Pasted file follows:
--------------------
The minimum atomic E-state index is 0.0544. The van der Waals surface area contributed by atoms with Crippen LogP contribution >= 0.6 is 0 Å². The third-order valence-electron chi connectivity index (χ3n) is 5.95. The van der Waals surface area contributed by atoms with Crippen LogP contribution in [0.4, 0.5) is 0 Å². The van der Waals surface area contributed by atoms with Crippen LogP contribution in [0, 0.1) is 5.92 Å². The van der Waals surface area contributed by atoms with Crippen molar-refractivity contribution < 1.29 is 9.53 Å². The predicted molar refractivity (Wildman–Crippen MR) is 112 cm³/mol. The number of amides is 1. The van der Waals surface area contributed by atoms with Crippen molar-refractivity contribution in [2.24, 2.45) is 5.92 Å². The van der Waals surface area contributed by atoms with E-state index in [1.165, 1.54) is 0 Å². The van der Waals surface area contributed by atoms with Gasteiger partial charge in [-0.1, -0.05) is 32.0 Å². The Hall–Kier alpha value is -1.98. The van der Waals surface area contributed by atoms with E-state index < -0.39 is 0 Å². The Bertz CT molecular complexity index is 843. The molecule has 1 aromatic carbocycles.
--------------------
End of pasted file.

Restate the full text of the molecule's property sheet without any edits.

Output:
The minimum atomic E-state index is 0.0544. The van der Waals surface area contributed by atoms with Crippen LogP contribution >= 0.6 is 0 Å². The third-order valence-electron chi connectivity index (χ3n) is 5.95. The van der Waals surface area contributed by atoms with Crippen LogP contribution in [0.4, 0.5) is 0 Å². The van der Waals surface area contributed by atoms with Crippen LogP contribution in [0, 0.1) is 5.92 Å². The van der Waals surface area contributed by atoms with Crippen molar-refractivity contribution < 1.29 is 9.53 Å². The predicted molar refractivity (Wildman–Crippen MR) is 112 cm³/mol. The number of amides is 1. The van der Waals surface area contributed by atoms with Crippen molar-refractivity contribution in [2.24, 2.45) is 5.92 Å². The van der Waals surface area contributed by atoms with E-state index in [1.165, 1.54) is 0 Å². The van der Waals surface area contributed by atoms with Gasteiger partial charge in [-0.1, -0.05) is 32.0 Å². The Hall–Kier alpha value is -1.98. The van der Waals surface area contributed by atoms with E-state index < -0.39 is 0 Å². The Bertz CT molecular complexity index is 843. The molecule has 1 aromatic carbocycles.